The other day, I read media reports about how an increasing proportion of equity funds are being "quantitatively managed", with computers taking the buy and sell decisions; and about another, and latest, "quant" strategy, the so-called "dispersion trade" - that is, betting on the volatility of individual stocks within an index (say you sell the index option and buy the option on the individual stock), to exploit minute anomalies in the prices of the two options.
That night, I had a pleasant dream about nirvana: each one of us would own a PC, get it to trade in financial markets, making millions, so that all of us could go on a permanent and luxurious holiday. On waking up, one question nagged me: would there be anybody left to serve us with food and drink when on a holiday, with everybody becoming so rich through financial market trading?
Complexity has now invaded the credit markets as well. Complex, structured financial instruments are the rage, and yield-hungry investors are lapping them up - whether they understand all the complexities is another matter. Remember, the good old housing loan which you and I might take to finance the purchase of a place to live? See how many avatars it passes through in the "advanced" markets.
First, the loan portfolio may be securitised in the form of asset backed or mortgage backed securities (ABS and MBS). Then a series of ABS and credit derivatives are structured into highly complex, multi-tranche collateralised debt or mortgage obligations (CDOs or CMOs), with each tranche having a different risk reward combination. (Indeed, CDOs and CMOs need not be backed by an actual debt portfolio; in their synthetic variety, the backing is credit default swaps, which are derivatives).
And then, there are funds, which invest in CDOs and CMOs. Indeed, some of these Residential Mortgage Backed Securities have become so complex that the structurers themselves, often reputed investment banks, are making mistakes in their valuations! A recent report from Fitch, the rating company, highlighted many such errors.
Recently, ABN Amro, the Dutch bank launched a new instrument to give to investors "leveraged exposure to the main credit derivatives indices". The instrument is said to be a combination of synthetic CDOs and credit CPPI (Constant Proportion Portfolio Insurance - whatever it means). If you are not totally confused so far, consider another "product" - leveraged loan. I grew up, and indeed became old, under the naïve believe that loan itself is leverage - for the borrower. But, it seems, leveraged loans are syndicated loans to below-investment grade borrowers.
Another part of the alphabet soup is PIK (payment in kind) loans, where the borrower has a right to delay payments of principal and interest - this is clearly a mix of features of debt and equity funding. Structures are getting so complicated that, a few months back, the Gulf Investment Bank withdrew an issue of a "specialist investment fund", after road shows had been conducted, because it could not find enough investors who "fully understood this kind of fixed income investment".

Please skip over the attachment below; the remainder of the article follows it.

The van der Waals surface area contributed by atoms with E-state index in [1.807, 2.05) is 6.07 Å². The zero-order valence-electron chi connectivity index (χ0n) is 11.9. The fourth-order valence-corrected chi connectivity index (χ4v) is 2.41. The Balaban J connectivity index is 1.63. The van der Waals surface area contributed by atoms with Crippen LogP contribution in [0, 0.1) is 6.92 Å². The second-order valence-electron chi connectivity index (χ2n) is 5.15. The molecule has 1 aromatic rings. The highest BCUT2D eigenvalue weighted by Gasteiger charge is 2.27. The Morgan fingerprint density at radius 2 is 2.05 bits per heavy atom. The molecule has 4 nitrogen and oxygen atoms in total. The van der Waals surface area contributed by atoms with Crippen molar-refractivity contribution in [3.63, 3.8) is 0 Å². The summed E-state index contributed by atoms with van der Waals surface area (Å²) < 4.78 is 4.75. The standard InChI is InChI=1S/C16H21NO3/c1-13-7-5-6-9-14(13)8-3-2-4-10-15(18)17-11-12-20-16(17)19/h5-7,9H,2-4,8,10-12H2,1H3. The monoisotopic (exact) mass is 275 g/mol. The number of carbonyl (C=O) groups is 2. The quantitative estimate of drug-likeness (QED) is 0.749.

And you thought that fixed income investment was the simplest asset class? Clearly, life was so much simpler when credit came in only two forms - loans or overdrafts.
Most of these "innovations" are being driven by a combination of:
- Extremely talented, and highly qualified, professionals, attracted through sky-high compensation packages
Ultra cheap computing power
Since no innovation in the financial market can be patented, today's New, New Thing (the title of a book by Michael Lewis about the dotcom craze of the late 1990s) becomes a plain vanilla commodity very shortly. The margins become thin and some more complex new instrument needs to be devised to protect margins and bonuses.
The risk and reward for the trader/innovator and her employer are asymmetric (the expression "playing fields not being level", is now so old fashioned!), with the trader entitled to upfront bonuses on a profit, but not sharing the losses should the bet go wrong.
Tailpiece: I find something bizarre in the current Champions Trophy being played in Kuala Lumpur. It seems our esteemed Board of Cricket Control, under the chairmanship of Sharad Pawar, is bearing all expenses and paying the Australian and West Indian cricket teams a million dollars per match to participate, but hopes to make a profit in excess of $22 million from it. Clearly, cricket seems to have lost all characteristics of a competitive sport and has degenerated into a purely money-making business (the Australians openly admitted that they are there only for the money). Travel companies are announcing special tour packages, including tickets for the matches. India, West Indies and Australia playing in Malaysia, watched by Indian spectators live or on TV, and financed by Indian advertisers! And, we are supposed to be a poor country, with one of the lowest per capita incomes in the world! Is it the televised version of gladiator combat to keep the Romans amused - damn the plebeians?